In my last post on Gun Design I wrote about pressure and recoil impulse.
This post will be about how to turn channel that energy into accuracy. There is a difference between accuracy and precision. For example in benchrest competitions where the group is on the target paper doesn't matter, it can be a very precise group, but not very accurate at hitting the point of aim (in fact some shooters deliberately adjust their point of aim so that their aiming point isn't destroyed by the bullets in the shot group).
Accuracy comes from consistency, and consistency comes from highly uniform ammunition in a firearm that can consistently shoot that uniform ammunition.
There has been a lot written about accurate rifles, and it is my experience that barrel harmonics are quite an important part of the equation. Using a heavy barrel bolt action rifle chambered in 308 Winchester with a 1:10 barrel twist I can change group size from almost 8 minutes of angle to 3/4 MOA simply by changing the ammunition. For example Federal 180 grain commercial ammo does not shoot well at all through my rifle, they group horribly at 100 meters. But 168 gr match ammo shoots tight.
It isn't that the 180 grain ammunition is bad ammunition, far from it. What happens is that the 180 grain bullet does not leave the muzzle of my rifle in a consistent manner. This is because the bullets are not leaving the bore at the same time, same velocity, or both.
When the powder in the cartridge is ignited it creates pressure, a lot of it. This pressure presses outward like a hammer blow to the steel chamber, and this sets up vibrations and resonance throughout the barrel (and consequently the entire firearm). While the pressure is pushing the bullet down the bore, it is also pushing the rifle rearward, sometimes as much as 1/16th of an inch before the bullet leaves the bore.
The commercial Federal ammunition did not consistently set up all the movements in a consistent manner in my rifle. My rifles barrel is "stiff" because it is massive, and this means that the oscillations of the muzzle will be smaller in magnitude than a thinner barrel of the same length. This means that both muzzle oscillation and bullet velocity were involved in the large group size.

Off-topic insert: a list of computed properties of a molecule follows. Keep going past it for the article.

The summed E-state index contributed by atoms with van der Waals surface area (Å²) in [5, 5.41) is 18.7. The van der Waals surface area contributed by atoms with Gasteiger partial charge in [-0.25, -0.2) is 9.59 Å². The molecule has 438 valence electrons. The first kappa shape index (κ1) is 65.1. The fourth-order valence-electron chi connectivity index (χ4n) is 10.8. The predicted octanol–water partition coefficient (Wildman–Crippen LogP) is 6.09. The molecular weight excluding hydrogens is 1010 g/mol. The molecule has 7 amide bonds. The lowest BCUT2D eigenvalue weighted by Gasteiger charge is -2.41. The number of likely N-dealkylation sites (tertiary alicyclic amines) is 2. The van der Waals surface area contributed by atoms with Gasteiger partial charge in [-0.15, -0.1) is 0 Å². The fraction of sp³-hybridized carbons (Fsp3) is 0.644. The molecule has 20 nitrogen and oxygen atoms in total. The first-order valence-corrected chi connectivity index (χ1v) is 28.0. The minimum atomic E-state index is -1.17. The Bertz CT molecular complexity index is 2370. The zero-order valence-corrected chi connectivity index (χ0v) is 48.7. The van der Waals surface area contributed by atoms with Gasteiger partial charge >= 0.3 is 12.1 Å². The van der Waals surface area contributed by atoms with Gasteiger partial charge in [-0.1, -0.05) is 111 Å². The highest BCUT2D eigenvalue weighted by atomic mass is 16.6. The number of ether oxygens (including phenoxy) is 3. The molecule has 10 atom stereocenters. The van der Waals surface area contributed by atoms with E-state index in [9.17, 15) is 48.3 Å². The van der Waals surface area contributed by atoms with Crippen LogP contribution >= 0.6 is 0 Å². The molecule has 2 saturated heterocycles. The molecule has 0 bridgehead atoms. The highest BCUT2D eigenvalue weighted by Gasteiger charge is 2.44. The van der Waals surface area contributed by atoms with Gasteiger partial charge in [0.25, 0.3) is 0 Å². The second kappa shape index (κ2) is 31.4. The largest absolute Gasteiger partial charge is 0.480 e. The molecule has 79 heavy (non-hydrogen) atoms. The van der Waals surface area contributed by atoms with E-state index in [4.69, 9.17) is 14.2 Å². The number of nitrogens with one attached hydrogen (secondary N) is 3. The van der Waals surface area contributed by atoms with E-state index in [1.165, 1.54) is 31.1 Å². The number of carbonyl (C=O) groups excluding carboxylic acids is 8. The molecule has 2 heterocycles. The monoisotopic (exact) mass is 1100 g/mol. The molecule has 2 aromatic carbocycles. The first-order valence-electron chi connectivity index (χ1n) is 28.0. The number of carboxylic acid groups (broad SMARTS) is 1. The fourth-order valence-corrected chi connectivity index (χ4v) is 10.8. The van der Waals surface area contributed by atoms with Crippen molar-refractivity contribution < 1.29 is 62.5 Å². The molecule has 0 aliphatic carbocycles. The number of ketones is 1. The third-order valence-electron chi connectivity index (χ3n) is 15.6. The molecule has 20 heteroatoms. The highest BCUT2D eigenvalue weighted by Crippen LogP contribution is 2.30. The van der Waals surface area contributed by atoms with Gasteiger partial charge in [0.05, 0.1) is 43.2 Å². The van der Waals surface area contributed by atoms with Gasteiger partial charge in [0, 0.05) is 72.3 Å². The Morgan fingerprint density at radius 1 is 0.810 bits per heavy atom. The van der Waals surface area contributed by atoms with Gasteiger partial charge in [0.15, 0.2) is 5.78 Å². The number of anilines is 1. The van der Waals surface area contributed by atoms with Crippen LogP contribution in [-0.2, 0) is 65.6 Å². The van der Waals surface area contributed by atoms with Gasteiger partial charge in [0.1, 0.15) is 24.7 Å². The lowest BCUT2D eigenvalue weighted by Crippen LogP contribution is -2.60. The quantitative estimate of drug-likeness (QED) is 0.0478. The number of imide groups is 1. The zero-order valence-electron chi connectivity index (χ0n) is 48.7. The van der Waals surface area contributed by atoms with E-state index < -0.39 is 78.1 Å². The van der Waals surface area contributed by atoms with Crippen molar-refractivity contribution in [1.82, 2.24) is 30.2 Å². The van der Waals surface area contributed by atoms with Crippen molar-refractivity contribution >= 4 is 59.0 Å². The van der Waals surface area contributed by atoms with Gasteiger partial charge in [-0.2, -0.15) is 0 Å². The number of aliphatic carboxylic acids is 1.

Imagine the nozzle a firehose moving free as it sprays water, it isn't entirely chaotic. The muzzle of a rifle does the same thing as the bullet travels down and out the bore. The stream of water has a different arc depending on angle and velocity, and if someone was turning off the water the pressure would rise, and in order to keep the splash on target the angle has to get higher.
Up until now I have focused on ammunition consistency, now I will go on to rifle consistency.
Consistent final lockup. This means that the rifle positions the bullet properly in the chamber, aligned so that the bullet enters the barrel throat without massive deformation.
Consistent trigger. The trigger needs to be break at the same time every time. Some shooters don't want to know when the trigger breaks, but the trigger should break with the same force applied each time.
Consistent ignition. A fast lock time is not as important as consistent ignition (the AR15 has a slower lock time than the m98 action). The firing pin needs to hit the primer the same way every time so that the primers can perform consistently with each other. This means the closer to center the better, and a consistent hit strength. Having an out of round firing pin channel and hole can cause the firing pin to hit at a different position on the primer. Having a bunch of grit and crud on the firing pin can cause the primer to hit with a different strength and velocity.
Consistent harmonics. The "stiffer" and "tighter" a rifle is the less variation it will have. This means tight bedding for the action (or even a barrel block for some rifles) so that there won't be any shift between stock and metal. This also means that shorter stiffer barrels are going to shoot tighter than longer barrels of the same diameter.
True muzzle crown. The gasses that fly out of the muzzle behind the bullet need to fly true so they don't impart yaw and make the bullet fly less than true.
Add it all together, consistent ammunition, good trigger, consistent lockup and ignition, tight harmonics, true crown and you should have a tight shooting rifle.
There is a lot more to talk about, but these are the broad basics that accuracy is built on.